7pm. Habitat World, India Habitat Centre, Lodhi Road (43663333).
In Surendran Nair’s fabulous imagination, men levitate wearing colourful masks, wings unfurl from women’s bottoms, noses turn into trumpets, hearts sprout blood red hibiscus flowers and the body reveals itself to be a machine or an elaborate constellation of symbols. Curated by Rekha Rodwittiya, ‘Pernoctations and Early Drawings’ is made up of a set of surreal paintings and a collection of drawings by Surendran Nair. Although the paintings are recognizably fantastical, the real treasure in this exhibition is the set of drawings, done mostly when Nair was a student. The word pernoctation means the act of doing something all night and it is Nair’s polysyllabic way of referring to the dream-like imagery of his paintings.
Sakshi Gallery, Tanna House, 11A, Nathalal Parekh Marg, near Regal Cinema, Colaba (66103424).
Contemporary art films
The Mohile Parikh Centre for the Visual Arts brings you a chance to see short films on some of contemporary art’s most celebrated names. ‘Georgia O’Keefe—A Life in Art’ (15 mins) is a portrait of the artist using her own words, letters and archival footage. Hear from Lebanese performance and video artist Mona Hatoum about how she crafts her works. Anish Kapoor, India’s most famous artistic export in recent times, discusses his unusual sculptures while following the making of the piece titled ‘Marsyas’.
6.30pm. Little Theatre, National Centre for the Performing Arts, near Hilton Towers, Nariman Point (66223737).
Encountered on Saffron Agenda?
Shubradeep Chakraborty reveals that police forces across the country, especially in Gujarat, are systematically torturing and killing innocent Muslims in the name of countering terrorism. The documentary looks at the cases of Samir Khan Pathan, Ishrat Jahan, Javed Sheikh, Sadiq Jamal Mehtar and Sohrabuddin Sheikh, who were accused of attempting to assassinate Gujarat chief minister Narendra Modi.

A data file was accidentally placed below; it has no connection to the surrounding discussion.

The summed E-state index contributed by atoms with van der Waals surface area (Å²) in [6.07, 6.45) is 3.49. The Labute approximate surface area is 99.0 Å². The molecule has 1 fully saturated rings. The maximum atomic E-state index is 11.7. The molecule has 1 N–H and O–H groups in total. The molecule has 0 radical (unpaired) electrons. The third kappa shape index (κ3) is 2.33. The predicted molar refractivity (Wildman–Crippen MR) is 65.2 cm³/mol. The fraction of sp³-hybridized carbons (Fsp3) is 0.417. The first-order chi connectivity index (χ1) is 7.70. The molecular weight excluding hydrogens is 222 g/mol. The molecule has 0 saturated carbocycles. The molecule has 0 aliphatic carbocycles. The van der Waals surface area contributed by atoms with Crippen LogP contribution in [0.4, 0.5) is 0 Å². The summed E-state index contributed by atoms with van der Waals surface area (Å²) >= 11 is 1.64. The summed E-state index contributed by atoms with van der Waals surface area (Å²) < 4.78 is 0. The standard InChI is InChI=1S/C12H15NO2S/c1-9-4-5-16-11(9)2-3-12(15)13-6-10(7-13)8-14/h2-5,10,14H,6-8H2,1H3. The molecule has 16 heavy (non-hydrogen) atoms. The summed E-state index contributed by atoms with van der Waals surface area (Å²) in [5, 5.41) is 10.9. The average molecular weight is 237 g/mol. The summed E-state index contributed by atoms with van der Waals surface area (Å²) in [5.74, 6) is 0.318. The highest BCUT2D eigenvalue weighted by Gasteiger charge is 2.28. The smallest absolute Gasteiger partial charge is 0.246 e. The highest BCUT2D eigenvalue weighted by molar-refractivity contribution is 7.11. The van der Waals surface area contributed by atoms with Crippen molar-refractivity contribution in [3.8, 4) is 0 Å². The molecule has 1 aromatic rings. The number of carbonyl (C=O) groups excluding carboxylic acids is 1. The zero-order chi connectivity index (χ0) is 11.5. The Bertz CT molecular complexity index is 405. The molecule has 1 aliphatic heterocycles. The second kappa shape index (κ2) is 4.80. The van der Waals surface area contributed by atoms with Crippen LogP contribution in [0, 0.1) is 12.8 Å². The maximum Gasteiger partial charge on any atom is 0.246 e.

7pm & 9pm. Prithvi House (opposite Prithvi Theatre), First Floor, Janki Kutir, Juhu Church Road, Juhu (26149546).
Hindustani classical recitals
Hindustani classical solo recitals by ‘khayal’ vocalist Modak, tabla player Shirodkar and ‘thumri’ singer Pathak close the Sharda Utsav, the annual festival organized by the Sharda Sangeet Vidyalaya.
5.30pm. Vishnu Digambar Paluskar Sabhagriha Nadbrahma Mandir, near Kala Nagar, Madhusudan Kalelkar Marg, Bandra (E) (26590433).
Grey Elephants in Denmark
Vinay Iyengar is the youngest in a generation of magicians from a village
in Maharashtra. Chaitanya Tamhane’s ‘Grey Elephants in Denmark’, named after a popular mind-reading trick, traces Iyengar’s evolution from a mediocre magician into an internationally acclaimed performer of cutting-edge tricks and psychological illusions.
His main competitor is an unassuming Gujarati woman from Ghatkopar, who has a peculiar forte for deception. Tamhane, who is only 21, has written and directed the play.
6pm & 9pm. Prithvi Theatre, First Floor, Janki Kutir, Juhu Church Road, Juhu (26149546). For tickets, call 26149546.